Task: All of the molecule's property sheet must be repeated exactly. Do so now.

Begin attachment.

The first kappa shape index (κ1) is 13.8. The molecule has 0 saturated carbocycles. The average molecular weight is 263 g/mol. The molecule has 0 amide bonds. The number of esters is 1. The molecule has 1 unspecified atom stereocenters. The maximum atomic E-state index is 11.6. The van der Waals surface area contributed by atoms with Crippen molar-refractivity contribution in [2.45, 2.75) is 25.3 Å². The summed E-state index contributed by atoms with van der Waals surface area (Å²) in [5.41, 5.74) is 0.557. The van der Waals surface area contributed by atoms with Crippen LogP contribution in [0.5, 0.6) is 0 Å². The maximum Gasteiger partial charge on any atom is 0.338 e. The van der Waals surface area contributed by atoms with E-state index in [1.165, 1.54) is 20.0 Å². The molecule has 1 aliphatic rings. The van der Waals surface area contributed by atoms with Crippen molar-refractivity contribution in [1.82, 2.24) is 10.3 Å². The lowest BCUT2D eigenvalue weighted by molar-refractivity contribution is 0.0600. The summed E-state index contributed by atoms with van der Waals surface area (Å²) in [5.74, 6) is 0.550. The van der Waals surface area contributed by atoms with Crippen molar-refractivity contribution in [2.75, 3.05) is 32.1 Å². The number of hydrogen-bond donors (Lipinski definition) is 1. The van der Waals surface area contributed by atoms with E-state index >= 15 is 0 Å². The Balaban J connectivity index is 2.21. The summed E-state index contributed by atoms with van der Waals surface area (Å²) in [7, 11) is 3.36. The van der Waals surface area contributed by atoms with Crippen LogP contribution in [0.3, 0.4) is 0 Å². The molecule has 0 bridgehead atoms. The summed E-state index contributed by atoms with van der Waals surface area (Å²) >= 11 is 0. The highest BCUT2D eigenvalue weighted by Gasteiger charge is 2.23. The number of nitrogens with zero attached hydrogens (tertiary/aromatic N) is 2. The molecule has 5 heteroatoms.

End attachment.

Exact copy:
The first kappa shape index (κ1) is 13.8. The molecule has 0 saturated carbocycles. The average molecular weight is 263 g/mol. The molecule has 0 amide bonds. The number of esters is 1. The molecule has 1 unspecified atom stereocenters. The maximum atomic E-state index is 11.6. The van der Waals surface area contributed by atoms with Crippen molar-refractivity contribution in [2.45, 2.75) is 25.3 Å². The summed E-state index contributed by atoms with van der Waals surface area (Å²) in [5.41, 5.74) is 0.557. The van der Waals surface area contributed by atoms with Crippen LogP contribution in [0.5, 0.6) is 0 Å². The maximum Gasteiger partial charge on any atom is 0.338 e. The van der Waals surface area contributed by atoms with E-state index in [1.165, 1.54) is 20.0 Å². The molecule has 1 aliphatic rings. The van der Waals surface area contributed by atoms with Crippen molar-refractivity contribution in [1.82, 2.24) is 10.3 Å². The lowest BCUT2D eigenvalue weighted by molar-refractivity contribution is 0.0600. The summed E-state index contributed by atoms with van der Waals surface area (Å²) in [5.74, 6) is 0.550. The van der Waals surface area contributed by atoms with Crippen molar-refractivity contribution in [2.75, 3.05) is 32.1 Å². The number of hydrogen-bond donors (Lipinski definition) is 1. The van der Waals surface area contributed by atoms with E-state index >= 15 is 0 Å². The Balaban J connectivity index is 2.21. The summed E-state index contributed by atoms with van der Waals surface area (Å²) in [7, 11) is 3.36. The van der Waals surface area contributed by atoms with Crippen LogP contribution in [0.3, 0.4) is 0 Å². The molecule has 0 bridgehead atoms. The summed E-state index contributed by atoms with van der Waals surface area (Å²) >= 11 is 0. The highest BCUT2D eigenvalue weighted by Gasteiger charge is 2.23. The number of nitrogens with zero attached hydrogens (tertiary/aromatic N) is 2. The molecule has 5 heteroatoms.